Similar to the start of the Iraq war, other research has shown a public “rally around the flag” effect at the outset of military action. One study, for example, looked at 41 US foreign policy crises and found the average effect was a boost of 1.4 percentage points to the president’s approval rating. But, when the military action was large enough to merit front-page coverage by the New York Times, that effect jumped by another 8 percentage points, representing a significant lift for any president.
Considering these examples, a president with a low approval rating might be tempted to initiate an armed conflict in the run-up to an election as a way to shore up public support, at least temporarily. Given Trump’s lack of scruples about any action that might in some way benefit him, such a scenario is within the realm of possibility for the 2018 midterm elections or the 2020 presidential election.
Research on the influence of major events on presidential approval ratings, however, shows that the public reaction to armed conflict cannot be taken for granted. A research paper recently published in Presidential Studies Quarterly looked at how approval ratings fluctuated over the course of George W. Bush’s presidency and analyzed the causes of those fluctuations. The authors reasoned that Bush’s presidency was ideal for studying presidential support because it was so eventful–the September 11th terrorist attacks happened during his first year in office, then Bush initiated large-scale invasions of Afghanistan and Iraq, and the Great Recession started toward the end of his presidency.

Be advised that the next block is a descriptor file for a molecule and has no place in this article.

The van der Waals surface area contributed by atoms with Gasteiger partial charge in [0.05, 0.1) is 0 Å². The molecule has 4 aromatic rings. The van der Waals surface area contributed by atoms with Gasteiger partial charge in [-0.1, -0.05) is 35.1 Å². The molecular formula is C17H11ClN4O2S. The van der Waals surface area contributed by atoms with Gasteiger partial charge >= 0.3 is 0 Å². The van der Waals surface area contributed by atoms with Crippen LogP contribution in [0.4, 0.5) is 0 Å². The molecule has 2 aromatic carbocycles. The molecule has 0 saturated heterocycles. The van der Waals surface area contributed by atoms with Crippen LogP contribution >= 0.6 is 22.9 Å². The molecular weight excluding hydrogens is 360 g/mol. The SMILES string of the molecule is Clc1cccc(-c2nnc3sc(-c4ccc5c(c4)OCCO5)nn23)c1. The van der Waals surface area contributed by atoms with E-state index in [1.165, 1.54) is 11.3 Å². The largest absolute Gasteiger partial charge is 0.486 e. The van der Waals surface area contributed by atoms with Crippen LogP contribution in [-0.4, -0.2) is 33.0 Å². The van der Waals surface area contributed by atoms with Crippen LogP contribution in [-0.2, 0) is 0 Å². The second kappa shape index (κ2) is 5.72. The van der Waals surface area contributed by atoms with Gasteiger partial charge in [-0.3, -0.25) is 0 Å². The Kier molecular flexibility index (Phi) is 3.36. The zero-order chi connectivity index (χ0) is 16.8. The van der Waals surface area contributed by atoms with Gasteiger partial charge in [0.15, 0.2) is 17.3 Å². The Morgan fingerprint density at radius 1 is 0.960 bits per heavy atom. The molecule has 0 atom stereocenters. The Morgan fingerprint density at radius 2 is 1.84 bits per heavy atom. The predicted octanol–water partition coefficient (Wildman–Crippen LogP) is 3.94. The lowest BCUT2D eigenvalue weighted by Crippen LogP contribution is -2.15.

To examine factors that influenced Bush’s public support, they modeled his approval rating based on environmental variables (unemployment, inflation, consumer confidence, battle deaths), major event variables (9/11 attacks, Iraq invasion, market crash), and ordinary event variables (positive and negative news coverage of international and domestic events). The environmental variables were weighted based on Gallup’s monthly Most Important Problem poll, which allows the model to consider the importance of these variables’ salience in the public mindset. (For those who are interested, they used a Newey-West estimator to build the model to account for heteroscedasticity and autocorrelation in the errors.)